Blood Brain Barrier,

the Final Frontier

The entry of biological therapeutics onto the market in the last 20 years has revolutionized disease treatment, but the brain continues to be left behind.

Neurological disorders contribute to 6.3% of the global burden of disease and the prevalence of central nervous system (CNS) disorders is anticipated to increase by 12% by 2030, due to the aging population. These diseases are often associated with chronic disability, resulting in significant suffering for both the patient and their caregivers.
However, despite the quantum leap over the last decade in drug development for CNS disorders, the greatest challenge in the development of effective treatment options for brain diseases has remained the effective delivery of a wide variety of therapeutics across the restrictive blood-brain barrier (BBB).
Nearly 1 in 6 People are Suffering from a Neurological Condition

Genetic
Diseases

> 1,000 genetic disorders
affecting the brain

Neurodegenerative Diseases

6M* patients with Alzheimer’s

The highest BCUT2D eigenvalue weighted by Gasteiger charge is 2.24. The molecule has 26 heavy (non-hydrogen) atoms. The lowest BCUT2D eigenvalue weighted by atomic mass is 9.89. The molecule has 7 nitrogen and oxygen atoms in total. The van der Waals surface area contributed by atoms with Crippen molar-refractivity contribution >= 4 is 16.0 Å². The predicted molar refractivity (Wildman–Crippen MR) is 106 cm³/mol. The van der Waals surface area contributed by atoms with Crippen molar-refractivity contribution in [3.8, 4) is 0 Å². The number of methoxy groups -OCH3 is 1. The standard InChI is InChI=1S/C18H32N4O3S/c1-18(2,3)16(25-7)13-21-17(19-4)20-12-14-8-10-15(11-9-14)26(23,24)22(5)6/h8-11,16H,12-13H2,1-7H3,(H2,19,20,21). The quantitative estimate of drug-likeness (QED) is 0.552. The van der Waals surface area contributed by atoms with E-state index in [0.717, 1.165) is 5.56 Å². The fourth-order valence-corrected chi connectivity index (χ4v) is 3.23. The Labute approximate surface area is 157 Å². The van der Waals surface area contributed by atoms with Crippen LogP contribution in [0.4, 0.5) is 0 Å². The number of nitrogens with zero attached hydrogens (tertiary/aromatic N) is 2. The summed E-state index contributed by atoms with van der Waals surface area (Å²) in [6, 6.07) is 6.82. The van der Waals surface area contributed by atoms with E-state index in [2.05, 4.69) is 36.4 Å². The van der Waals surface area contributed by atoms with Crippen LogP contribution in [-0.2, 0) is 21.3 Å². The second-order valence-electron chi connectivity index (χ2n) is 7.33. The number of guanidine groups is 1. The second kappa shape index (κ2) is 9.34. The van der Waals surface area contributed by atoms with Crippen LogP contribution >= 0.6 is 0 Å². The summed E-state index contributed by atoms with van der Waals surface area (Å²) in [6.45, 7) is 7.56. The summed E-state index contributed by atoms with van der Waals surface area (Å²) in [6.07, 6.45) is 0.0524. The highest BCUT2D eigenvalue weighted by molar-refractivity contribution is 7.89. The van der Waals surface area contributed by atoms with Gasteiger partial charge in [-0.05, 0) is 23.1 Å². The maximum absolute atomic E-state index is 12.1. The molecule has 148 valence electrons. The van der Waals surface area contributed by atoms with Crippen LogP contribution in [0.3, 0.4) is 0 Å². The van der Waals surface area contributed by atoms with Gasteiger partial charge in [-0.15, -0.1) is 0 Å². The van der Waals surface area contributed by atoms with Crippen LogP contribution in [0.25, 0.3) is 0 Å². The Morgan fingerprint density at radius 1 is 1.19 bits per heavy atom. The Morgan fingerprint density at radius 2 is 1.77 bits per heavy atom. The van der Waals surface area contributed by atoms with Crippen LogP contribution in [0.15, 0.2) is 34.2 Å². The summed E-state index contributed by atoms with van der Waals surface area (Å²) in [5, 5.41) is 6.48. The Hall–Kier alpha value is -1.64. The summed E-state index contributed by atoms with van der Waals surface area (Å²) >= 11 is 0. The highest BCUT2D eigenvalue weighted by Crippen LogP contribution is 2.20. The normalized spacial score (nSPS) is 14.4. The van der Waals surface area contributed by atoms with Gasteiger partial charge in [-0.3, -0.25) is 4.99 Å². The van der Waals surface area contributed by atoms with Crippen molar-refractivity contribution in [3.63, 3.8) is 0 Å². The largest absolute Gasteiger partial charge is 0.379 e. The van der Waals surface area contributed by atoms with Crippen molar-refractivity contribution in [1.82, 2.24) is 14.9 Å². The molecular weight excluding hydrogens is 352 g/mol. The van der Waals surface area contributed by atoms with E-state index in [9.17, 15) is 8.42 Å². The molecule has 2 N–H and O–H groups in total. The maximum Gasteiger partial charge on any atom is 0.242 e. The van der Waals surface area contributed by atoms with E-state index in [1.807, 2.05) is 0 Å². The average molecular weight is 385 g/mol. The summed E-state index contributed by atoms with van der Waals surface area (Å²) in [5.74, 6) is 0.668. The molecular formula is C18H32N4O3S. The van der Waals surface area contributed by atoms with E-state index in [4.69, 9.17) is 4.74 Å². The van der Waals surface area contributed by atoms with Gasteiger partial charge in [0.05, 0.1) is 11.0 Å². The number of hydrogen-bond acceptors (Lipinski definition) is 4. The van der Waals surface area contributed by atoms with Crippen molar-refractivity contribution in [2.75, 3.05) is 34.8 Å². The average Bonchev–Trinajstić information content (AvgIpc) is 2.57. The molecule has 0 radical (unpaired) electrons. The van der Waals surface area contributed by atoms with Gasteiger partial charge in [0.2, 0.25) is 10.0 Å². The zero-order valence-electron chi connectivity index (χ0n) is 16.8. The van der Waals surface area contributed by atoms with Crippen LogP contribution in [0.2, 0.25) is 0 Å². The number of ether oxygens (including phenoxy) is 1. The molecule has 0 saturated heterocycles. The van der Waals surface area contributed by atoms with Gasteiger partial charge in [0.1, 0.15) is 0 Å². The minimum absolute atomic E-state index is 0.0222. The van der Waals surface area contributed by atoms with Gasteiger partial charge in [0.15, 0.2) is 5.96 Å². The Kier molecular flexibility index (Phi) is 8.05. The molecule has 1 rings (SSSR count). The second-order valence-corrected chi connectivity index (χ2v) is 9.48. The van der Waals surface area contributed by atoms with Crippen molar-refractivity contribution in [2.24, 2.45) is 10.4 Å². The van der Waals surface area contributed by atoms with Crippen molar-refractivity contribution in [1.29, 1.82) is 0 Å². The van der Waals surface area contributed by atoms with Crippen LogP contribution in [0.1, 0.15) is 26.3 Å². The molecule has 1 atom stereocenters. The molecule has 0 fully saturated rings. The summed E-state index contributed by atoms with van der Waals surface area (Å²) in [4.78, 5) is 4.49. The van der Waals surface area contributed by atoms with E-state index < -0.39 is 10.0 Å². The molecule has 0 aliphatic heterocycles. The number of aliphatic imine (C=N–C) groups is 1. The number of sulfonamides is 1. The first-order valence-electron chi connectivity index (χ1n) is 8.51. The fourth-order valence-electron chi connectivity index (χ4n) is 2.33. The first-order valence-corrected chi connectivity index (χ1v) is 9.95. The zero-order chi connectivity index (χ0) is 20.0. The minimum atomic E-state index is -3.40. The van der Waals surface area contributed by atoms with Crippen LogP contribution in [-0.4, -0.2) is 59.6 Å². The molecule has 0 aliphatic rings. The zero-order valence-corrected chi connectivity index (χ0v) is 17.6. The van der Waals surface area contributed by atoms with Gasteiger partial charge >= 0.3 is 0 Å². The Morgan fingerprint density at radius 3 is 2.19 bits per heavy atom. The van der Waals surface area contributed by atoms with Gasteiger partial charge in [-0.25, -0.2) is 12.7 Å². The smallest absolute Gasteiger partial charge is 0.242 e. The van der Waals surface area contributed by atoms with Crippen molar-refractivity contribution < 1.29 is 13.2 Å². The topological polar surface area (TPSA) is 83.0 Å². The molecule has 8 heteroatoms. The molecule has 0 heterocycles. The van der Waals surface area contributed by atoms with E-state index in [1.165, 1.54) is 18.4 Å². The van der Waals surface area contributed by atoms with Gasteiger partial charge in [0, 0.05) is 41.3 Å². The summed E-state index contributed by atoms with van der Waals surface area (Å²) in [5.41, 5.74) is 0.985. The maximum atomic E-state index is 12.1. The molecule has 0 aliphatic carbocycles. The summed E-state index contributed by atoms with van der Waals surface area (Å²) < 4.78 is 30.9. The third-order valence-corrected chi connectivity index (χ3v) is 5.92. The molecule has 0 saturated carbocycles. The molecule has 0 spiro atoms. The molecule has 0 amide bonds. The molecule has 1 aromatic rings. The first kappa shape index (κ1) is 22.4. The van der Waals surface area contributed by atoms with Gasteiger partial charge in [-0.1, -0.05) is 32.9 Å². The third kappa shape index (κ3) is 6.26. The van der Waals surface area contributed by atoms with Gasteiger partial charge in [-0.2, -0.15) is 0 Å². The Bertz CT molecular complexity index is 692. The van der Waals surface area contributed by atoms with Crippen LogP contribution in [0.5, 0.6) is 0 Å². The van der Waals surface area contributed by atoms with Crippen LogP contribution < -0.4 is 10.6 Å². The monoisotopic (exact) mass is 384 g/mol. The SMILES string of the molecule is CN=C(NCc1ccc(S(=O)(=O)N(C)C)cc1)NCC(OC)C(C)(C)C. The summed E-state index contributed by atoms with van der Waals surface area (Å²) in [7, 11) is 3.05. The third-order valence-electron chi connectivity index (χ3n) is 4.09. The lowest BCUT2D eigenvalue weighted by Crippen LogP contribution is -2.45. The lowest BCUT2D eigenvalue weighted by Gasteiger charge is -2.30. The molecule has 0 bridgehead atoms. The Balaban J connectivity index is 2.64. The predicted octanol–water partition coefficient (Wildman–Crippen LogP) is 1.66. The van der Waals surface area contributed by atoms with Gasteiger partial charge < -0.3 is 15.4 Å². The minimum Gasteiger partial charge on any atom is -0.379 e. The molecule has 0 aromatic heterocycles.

& Parkinson's Disease
(*In 2020, in the US alone)

Brain
Cancers

~200K primary brain tumors ~170,000 secondary brain tumors

The Blood Brain Barrier – The Brain’s ‘Gate Keeper’

While over the last 20 years Biologics, such as antibodies and proteins, have revolutionized disease treatment, they have left brain diseases behind, as ~98% of biologics cannot access the brain due to the restrictive Blood-Brain Barrier (BBB).

The BBB is extremely selective and restrictive in nature, composed of a single layer of endothelial cells that are joined by tight junctions and end-feet astrocytes, which cover the surface area of the cerebrovascular capillaries, separating circulating blood from extracellular fluid of the central nervous system (CNS).
Functioning primarily as a protective barrier for the brain, the BBB prevents various elements, including hormones, neurotransmitters, and neurotoxins, from entering the bloodstream into the CNS. However, transport of relatively large molecules across the BBB can be achieved through specific and selective transporters located on the BBB surface, which allow penetration of essential substances such as glucose, peptides and proteins into the brain.
Therefore, to enable a wide variety of therapeutics to enter brain, there is a need for a uniquely composed ‘shuttle’ to transport existing biologics into the brain. That is where Nanocarry’s AxS platform comes in – using gold nanoparticles of a specific size as a shuttle to link a whole range of antibodies in a manner optimized for delivery, biodistribution and clearance – creating infinite possibilities for multi-target therapeutics to access the brain.
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